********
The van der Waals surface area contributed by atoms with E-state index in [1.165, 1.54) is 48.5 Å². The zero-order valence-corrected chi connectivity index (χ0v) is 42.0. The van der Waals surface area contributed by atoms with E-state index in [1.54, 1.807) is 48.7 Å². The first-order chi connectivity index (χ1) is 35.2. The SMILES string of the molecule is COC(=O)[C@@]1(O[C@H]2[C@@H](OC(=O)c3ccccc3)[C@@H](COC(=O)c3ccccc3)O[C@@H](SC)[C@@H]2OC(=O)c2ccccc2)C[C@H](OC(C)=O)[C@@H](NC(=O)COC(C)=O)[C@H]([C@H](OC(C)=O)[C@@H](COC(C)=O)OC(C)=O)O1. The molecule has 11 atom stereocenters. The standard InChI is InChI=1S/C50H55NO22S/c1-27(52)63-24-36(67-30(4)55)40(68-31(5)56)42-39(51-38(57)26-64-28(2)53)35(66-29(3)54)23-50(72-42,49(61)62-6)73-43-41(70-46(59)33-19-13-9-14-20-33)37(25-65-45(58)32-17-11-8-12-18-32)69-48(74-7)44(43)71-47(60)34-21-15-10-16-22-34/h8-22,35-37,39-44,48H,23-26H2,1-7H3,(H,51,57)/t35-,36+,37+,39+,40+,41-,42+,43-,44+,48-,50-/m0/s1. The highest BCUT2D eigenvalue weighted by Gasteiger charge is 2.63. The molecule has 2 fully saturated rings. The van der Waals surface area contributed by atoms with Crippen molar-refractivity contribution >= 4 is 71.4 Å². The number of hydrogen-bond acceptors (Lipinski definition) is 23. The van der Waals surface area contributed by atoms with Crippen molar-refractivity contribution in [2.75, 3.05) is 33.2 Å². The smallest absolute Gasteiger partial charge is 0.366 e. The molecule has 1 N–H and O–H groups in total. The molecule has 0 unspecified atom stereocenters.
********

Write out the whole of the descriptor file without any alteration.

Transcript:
The van der Waals surface area contributed by atoms with E-state index in [1.165, 1.54) is 48.5 Å². The zero-order valence-corrected chi connectivity index (χ0v) is 42.0. The van der Waals surface area contributed by atoms with E-state index in [1.54, 1.807) is 48.7 Å². The first-order chi connectivity index (χ1) is 35.2. The SMILES string of the molecule is COC(=O)[C@@]1(O[C@H]2[C@@H](OC(=O)c3ccccc3)[C@@H](COC(=O)c3ccccc3)O[C@@H](SC)[C@@H]2OC(=O)c2ccccc2)C[C@H](OC(C)=O)[C@@H](NC(=O)COC(C)=O)[C@H]([C@H](OC(C)=O)[C@@H](COC(C)=O)OC(C)=O)O1. The molecule has 11 atom stereocenters. The standard InChI is InChI=1S/C50H55NO22S/c1-27(52)63-24-36(67-30(4)55)40(68-31(5)56)42-39(51-38(57)26-64-28(2)53)35(66-29(3)54)23-50(72-42,49(61)62-6)73-43-41(70-46(59)33-19-13-9-14-20-33)37(25-65-45(58)32-17-11-8-12-18-32)69-48(74-7)44(43)71-47(60)34-21-15-10-16-22-34/h8-22,35-37,39-44,48H,23-26H2,1-7H3,(H,51,57)/t35-,36+,37+,39+,40+,41-,42+,43-,44+,48-,50-/m0/s1. The highest BCUT2D eigenvalue weighted by Gasteiger charge is 2.63. The molecule has 2 fully saturated rings. The van der Waals surface area contributed by atoms with Crippen molar-refractivity contribution >= 4 is 71.4 Å². The number of hydrogen-bond acceptors (Lipinski definition) is 23. The van der Waals surface area contributed by atoms with Crippen molar-refractivity contribution in [2.75, 3.05) is 33.2 Å². The smallest absolute Gasteiger partial charge is 0.366 e. The molecule has 1 N–H and O–H groups in total. The molecule has 0 unspecified atom stereocenters.